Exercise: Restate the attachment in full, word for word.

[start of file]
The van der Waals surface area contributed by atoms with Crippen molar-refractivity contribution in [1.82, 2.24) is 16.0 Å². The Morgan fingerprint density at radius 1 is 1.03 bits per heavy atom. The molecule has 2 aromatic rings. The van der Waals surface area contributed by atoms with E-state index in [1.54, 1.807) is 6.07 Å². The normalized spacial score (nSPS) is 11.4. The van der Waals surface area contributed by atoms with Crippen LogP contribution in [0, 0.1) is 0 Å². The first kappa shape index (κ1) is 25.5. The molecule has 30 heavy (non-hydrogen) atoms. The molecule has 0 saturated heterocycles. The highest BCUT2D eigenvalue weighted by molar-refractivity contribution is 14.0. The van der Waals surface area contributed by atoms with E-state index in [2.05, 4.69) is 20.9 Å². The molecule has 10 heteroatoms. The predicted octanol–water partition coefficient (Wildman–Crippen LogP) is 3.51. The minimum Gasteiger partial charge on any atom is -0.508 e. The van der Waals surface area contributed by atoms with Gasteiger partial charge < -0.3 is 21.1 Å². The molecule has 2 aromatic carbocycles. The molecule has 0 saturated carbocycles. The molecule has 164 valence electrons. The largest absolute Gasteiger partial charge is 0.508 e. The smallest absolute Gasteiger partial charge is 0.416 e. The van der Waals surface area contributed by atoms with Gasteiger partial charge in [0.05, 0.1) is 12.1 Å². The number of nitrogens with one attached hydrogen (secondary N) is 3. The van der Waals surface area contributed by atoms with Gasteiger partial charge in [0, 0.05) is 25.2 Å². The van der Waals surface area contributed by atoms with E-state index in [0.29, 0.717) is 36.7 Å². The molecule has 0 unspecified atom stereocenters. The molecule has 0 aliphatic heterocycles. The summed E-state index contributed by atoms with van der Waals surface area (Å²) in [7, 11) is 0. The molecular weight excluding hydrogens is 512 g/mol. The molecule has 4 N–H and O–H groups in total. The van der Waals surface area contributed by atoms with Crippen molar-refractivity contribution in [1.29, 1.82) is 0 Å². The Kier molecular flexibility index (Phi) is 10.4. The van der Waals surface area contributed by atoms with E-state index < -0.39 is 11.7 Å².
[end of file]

The van der Waals surface area contributed by atoms with Crippen molar-refractivity contribution in [1.82, 2.24) is 16.0 Å². The Morgan fingerprint density at radius 1 is 1.03 bits per heavy atom. The molecule has 2 aromatic rings. The van der Waals surface area contributed by atoms with E-state index in [1.54, 1.807) is 6.07 Å². The normalized spacial score (nSPS) is 11.4. The van der Waals surface area contributed by atoms with Crippen LogP contribution in [0, 0.1) is 0 Å². The first kappa shape index (κ1) is 25.5. The molecule has 30 heavy (non-hydrogen) atoms. The molecule has 0 saturated heterocycles. The highest BCUT2D eigenvalue weighted by molar-refractivity contribution is 14.0. The van der Waals surface area contributed by atoms with E-state index in [2.05, 4.69) is 20.9 Å². The molecule has 10 heteroatoms. The predicted octanol–water partition coefficient (Wildman–Crippen LogP) is 3.51. The minimum Gasteiger partial charge on any atom is -0.508 e. The van der Waals surface area contributed by atoms with Gasteiger partial charge < -0.3 is 21.1 Å². The molecule has 2 aromatic carbocycles. The molecule has 0 saturated carbocycles. The molecule has 164 valence electrons. The largest absolute Gasteiger partial charge is 0.508 e. The smallest absolute Gasteiger partial charge is 0.416 e. The van der Waals surface area contributed by atoms with Gasteiger partial charge in [0.05, 0.1) is 12.1 Å². The number of nitrogens with one attached hydrogen (secondary N) is 3. The van der Waals surface area contributed by atoms with Gasteiger partial charge in [0, 0.05) is 25.2 Å². The van der Waals surface area contributed by atoms with E-state index in [0.29, 0.717) is 36.7 Å². The molecule has 0 unspecified atom stereocenters. The molecule has 0 aliphatic heterocycles. The summed E-state index contributed by atoms with van der Waals surface area (Å²) in [7, 11) is 0. The molecular weight excluding hydrogens is 512 g/mol. The molecule has 4 N–H and O–H groups in total. The van der Waals surface area contributed by atoms with Crippen molar-refractivity contribution in [1.29, 1.82) is 0 Å². The Kier molecular flexibility index (Phi) is 10.4. The van der Waals surface area contributed by atoms with E-state index < -0.39 is 11.7 Å².